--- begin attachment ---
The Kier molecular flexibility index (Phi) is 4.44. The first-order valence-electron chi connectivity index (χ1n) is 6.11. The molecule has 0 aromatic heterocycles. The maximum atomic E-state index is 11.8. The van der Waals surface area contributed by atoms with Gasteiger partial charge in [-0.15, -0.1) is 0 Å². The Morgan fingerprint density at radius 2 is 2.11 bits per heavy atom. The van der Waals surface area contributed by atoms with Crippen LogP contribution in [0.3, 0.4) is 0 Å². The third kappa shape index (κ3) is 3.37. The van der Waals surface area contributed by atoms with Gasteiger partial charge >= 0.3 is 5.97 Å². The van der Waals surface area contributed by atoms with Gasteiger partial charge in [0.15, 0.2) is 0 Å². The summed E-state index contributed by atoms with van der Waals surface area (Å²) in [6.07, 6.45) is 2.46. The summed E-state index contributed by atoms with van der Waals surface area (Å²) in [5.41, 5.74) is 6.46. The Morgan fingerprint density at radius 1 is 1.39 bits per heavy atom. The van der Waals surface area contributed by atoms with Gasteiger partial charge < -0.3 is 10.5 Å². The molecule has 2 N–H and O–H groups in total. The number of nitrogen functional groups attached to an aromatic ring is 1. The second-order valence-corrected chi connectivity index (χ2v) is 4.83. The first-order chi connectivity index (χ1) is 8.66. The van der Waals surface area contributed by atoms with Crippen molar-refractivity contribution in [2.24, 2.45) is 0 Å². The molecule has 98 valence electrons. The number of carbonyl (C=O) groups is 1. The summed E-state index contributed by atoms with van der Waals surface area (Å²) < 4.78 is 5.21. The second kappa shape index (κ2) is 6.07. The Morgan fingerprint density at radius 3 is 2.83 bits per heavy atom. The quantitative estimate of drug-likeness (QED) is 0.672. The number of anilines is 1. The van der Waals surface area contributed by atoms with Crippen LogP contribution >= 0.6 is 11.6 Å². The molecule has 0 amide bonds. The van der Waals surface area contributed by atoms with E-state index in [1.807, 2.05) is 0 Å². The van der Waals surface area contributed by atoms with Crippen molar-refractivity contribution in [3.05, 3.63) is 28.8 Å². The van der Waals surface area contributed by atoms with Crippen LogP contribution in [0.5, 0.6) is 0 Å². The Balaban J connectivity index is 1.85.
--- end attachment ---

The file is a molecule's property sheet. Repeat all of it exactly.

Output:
The Kier molecular flexibility index (Phi) is 4.44. The first-order valence-electron chi connectivity index (χ1n) is 6.11. The molecule has 0 aromatic heterocycles. The maximum atomic E-state index is 11.8. The van der Waals surface area contributed by atoms with Gasteiger partial charge in [-0.15, -0.1) is 0 Å². The Morgan fingerprint density at radius 2 is 2.11 bits per heavy atom. The van der Waals surface area contributed by atoms with Crippen LogP contribution in [0.3, 0.4) is 0 Å². The third kappa shape index (κ3) is 3.37. The van der Waals surface area contributed by atoms with Gasteiger partial charge >= 0.3 is 5.97 Å². The van der Waals surface area contributed by atoms with Gasteiger partial charge in [0.15, 0.2) is 0 Å². The summed E-state index contributed by atoms with van der Waals surface area (Å²) in [6.07, 6.45) is 2.46. The summed E-state index contributed by atoms with van der Waals surface area (Å²) in [5.41, 5.74) is 6.46. The Morgan fingerprint density at radius 1 is 1.39 bits per heavy atom. The van der Waals surface area contributed by atoms with Gasteiger partial charge < -0.3 is 10.5 Å². The molecule has 2 N–H and O–H groups in total. The number of nitrogen functional groups attached to an aromatic ring is 1. The second-order valence-corrected chi connectivity index (χ2v) is 4.83. The first-order chi connectivity index (χ1) is 8.66. The van der Waals surface area contributed by atoms with Crippen molar-refractivity contribution in [2.24, 2.45) is 0 Å². The molecule has 98 valence electrons. The number of carbonyl (C=O) groups is 1. The summed E-state index contributed by atoms with van der Waals surface area (Å²) < 4.78 is 5.21. The second kappa shape index (κ2) is 6.07. The Morgan fingerprint density at radius 3 is 2.83 bits per heavy atom. The quantitative estimate of drug-likeness (QED) is 0.672. The number of anilines is 1. The van der Waals surface area contributed by atoms with Crippen LogP contribution >= 0.6 is 11.6 Å². The molecule has 0 amide bonds. The van der Waals surface area contributed by atoms with E-state index in [1.807, 2.05) is 0 Å². The van der Waals surface area contributed by atoms with Crippen molar-refractivity contribution in [3.05, 3.63) is 28.8 Å². The van der Waals surface area contributed by atoms with Crippen LogP contribution in [0.5, 0.6) is 0 Å². The Balaban J connectivity index is 1.85.